70. 70. Auditor’s department pages And each link led to a list of items with the filter preset to those of that department’s category.
  71. 71. Auditor’s JCE settings The JCE editor was preset so that its image manager and document manager would give that user access only to the directory dedicated to that department. A user could not add or delete assets only for any department but his own.
  72. 72. County Sheriff’s dashboard Here is the view of the Sheriff’s department, which contains two additional roles.
  73. 73. County Webmaster’s dashboard The person who is a site’s webmaster usually includes multiple administrative roles – including access to site reports.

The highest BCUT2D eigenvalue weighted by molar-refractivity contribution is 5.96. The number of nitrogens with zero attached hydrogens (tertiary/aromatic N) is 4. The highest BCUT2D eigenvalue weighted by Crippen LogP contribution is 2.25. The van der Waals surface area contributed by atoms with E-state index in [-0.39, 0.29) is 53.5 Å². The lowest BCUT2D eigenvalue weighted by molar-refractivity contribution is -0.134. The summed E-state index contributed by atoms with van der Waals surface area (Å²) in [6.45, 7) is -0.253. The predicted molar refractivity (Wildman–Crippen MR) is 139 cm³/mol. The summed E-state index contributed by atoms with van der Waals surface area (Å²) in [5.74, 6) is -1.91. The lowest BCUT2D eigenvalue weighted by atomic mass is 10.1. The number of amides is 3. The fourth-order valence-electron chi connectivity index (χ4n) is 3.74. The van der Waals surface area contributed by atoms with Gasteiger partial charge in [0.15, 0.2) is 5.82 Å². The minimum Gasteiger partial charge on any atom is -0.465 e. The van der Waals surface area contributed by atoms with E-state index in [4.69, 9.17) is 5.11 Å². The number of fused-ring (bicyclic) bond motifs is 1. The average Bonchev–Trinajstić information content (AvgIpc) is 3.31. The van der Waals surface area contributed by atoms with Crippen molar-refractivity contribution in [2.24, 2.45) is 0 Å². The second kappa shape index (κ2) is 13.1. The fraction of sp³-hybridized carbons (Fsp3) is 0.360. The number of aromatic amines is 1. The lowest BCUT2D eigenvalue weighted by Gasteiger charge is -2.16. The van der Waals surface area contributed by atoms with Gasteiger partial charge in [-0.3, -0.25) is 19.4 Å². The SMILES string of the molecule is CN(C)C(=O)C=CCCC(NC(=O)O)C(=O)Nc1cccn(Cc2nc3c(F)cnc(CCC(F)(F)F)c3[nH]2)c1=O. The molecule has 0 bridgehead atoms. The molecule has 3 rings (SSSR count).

74. 74. before after HikaShop product pageOne can use roles to show only the form fields that a user needs to access. This usually takes a little bit of code in a layout override. I am developing a tool that allows a site integrator to configure this per role, without having to code the solution.
  75. 75. Setting up Roles
  76. 76. I first create a base usergroup that grants nothing but access to the backend. All backend roles will extend from this.
  77. 77. Role-based implies: Then I create a user group (white) for each role, and an access level item (red) for each of these role-based user groups. Each of these access level items includes only it’s associated user group.
  78. 78. Typically, a role will be associated with only one component. Set the permissions on this role only for that component and for that role’s user group. Leave all other permissions as inherit.